With the sakura in bloom -- in some places, anyway -- this is one of the best times for experiencing Japan's wonderful knack for tying just about everything in to the seasons. Clothing, food, drink, design; all seem to resonate with the sakura this time of the year. The sake world's seasonal equivalent of blooming cherry blossom buds is nama-zake, and now is when it is most easily and widely available.

In short, nama-zake is unpasteurized sake. Almost all sake (anything not labeled nama) has been pasteurized twice; once just after brewing and once again after a maturation period or before shipping. This is done by either running the sake through a pipe submerged in hot water (about 65 degrees is the norm), or submerging already bottled sake in the same.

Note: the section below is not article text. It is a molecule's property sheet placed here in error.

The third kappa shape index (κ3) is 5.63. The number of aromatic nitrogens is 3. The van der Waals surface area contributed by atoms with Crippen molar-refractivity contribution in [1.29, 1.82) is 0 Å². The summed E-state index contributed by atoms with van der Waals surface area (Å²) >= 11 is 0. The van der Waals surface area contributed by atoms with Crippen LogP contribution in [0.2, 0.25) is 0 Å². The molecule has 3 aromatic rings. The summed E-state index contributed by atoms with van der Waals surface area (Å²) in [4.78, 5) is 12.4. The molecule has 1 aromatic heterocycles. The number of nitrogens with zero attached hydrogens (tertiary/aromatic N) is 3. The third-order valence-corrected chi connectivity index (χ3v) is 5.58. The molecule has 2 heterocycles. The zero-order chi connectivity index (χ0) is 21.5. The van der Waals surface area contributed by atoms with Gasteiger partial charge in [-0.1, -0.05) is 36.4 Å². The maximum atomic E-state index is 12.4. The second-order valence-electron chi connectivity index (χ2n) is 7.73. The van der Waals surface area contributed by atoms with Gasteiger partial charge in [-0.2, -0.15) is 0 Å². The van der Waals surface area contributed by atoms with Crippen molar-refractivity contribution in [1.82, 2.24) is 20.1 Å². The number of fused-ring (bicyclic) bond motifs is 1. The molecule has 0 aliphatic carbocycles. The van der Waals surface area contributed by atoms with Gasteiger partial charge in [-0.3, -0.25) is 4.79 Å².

Pasteurization is done to deactivate heat-sensitive enzymes left over from the koji, thus ensuring they will not kick in at higher temperatures and send the sake flavors out of kilter.